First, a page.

An older, dark-skinned black lady – not in uniform – was orchestrating the move and you could tell she was getting increasingly frustrated also. I gauged that by her tone towards the inmates.

The guard had opened all the cells on the upper tier. Guys were filing down the stairs with their bedrolls. They had absolutely no idea what was going on, or what was expected, and she was snapping at them, “Who was in cell 1, cell 2,” and so forth. She lined them up and then had the guards put them all in chairs, and then proceeded to place them all in the “yard”.

A few minutes later she called a few names and they were gone except for 3 or 4 guys left in the “yard” –again, think empty room. It was now our turn. All the ground floor cells were electronically unlocked and we filed out into the day room with our bedrolls. In the outer hallway the guards placed all of us in chains and shifted us into the “yard” – think empty room again. The older black lady began to call out names, oddly – or perhaps luckily depending on how you look at it – I was keeping the same bunky.

The few guys left from the upper tier, however, questioned why they were the first out, yet everyone was leaving but them.

She, the older black lady, didn’t take kindly to that statement, mumbled that this was “too much,” and then made it perfectly clear that people were to remain quiet.

We were then ushered down the hallway to H module. My bunky and I were assigned cell 9.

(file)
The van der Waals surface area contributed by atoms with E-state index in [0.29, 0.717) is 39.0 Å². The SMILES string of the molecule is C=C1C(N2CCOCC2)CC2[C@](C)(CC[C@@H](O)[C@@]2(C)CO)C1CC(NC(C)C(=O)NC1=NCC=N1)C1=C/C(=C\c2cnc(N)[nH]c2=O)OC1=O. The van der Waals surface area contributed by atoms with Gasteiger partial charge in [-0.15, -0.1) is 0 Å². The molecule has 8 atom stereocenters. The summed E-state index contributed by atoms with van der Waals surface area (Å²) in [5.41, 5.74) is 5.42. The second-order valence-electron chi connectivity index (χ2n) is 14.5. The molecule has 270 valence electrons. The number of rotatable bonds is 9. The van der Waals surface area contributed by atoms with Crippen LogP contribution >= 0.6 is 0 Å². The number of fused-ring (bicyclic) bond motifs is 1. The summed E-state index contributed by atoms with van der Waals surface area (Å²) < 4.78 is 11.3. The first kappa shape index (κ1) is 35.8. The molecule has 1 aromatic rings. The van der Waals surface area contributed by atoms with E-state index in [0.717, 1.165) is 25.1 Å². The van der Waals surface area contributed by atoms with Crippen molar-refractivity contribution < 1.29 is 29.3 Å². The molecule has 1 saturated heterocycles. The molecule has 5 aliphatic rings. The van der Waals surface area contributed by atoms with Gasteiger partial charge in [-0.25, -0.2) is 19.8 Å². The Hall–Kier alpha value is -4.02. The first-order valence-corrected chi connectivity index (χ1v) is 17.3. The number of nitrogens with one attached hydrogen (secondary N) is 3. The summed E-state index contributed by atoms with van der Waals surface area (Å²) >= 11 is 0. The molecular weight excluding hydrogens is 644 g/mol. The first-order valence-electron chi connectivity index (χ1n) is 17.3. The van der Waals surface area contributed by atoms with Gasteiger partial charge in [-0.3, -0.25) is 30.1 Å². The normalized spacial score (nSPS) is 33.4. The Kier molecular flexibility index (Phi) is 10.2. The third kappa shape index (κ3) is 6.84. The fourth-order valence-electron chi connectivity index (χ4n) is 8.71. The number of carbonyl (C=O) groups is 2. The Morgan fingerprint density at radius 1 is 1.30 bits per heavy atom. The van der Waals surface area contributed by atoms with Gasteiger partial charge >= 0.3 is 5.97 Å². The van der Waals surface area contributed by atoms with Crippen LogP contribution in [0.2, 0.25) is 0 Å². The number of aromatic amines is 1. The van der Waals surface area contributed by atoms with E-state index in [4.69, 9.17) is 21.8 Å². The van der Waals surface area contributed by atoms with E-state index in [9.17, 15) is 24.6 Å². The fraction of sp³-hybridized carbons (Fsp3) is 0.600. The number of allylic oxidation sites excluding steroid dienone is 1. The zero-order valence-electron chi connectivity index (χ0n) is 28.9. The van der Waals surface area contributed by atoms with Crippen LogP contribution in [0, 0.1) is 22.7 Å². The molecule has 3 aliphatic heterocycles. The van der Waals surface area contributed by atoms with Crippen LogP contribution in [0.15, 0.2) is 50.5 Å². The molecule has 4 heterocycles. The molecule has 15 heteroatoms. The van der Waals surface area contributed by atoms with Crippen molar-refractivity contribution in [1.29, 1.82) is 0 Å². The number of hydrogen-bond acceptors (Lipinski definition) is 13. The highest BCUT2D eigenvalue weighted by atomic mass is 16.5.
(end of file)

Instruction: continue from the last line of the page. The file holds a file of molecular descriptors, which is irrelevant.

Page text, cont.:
Smitty had been correct: module H was considerably more dark and dingy as compared to E. My bunky felt it was colder, too. I just wanted a broom, a mop, and some disinfectant. I have a confession to make. I can’t take filth. It violates everything I believe, and believe me this place was praying on every sensibility I had. I believe I’ve said it before – a line from Thoreau – but it’s certainly worth repeating: “Often the poor man is not so cold and hungry as he is dirty, ragged and gross. It is partly his taste, and not merely his misfortune. If you give him money, he will perhaps buy more rags with it.” I just don’t get why people have to be slovenly.

I had planned to talk with the guard about getting the broom but he didn’t want to talk at the time. I guess when you’re anti-conceptual, and you’ve gotten used to doing nothing, then nothing is all you do. I get that they don’t want a lot of people coming at them at once, but it seems to me when you’re just standing there alone, it’s no interruption.

I just let it go. That’s really all to do in here, let things go.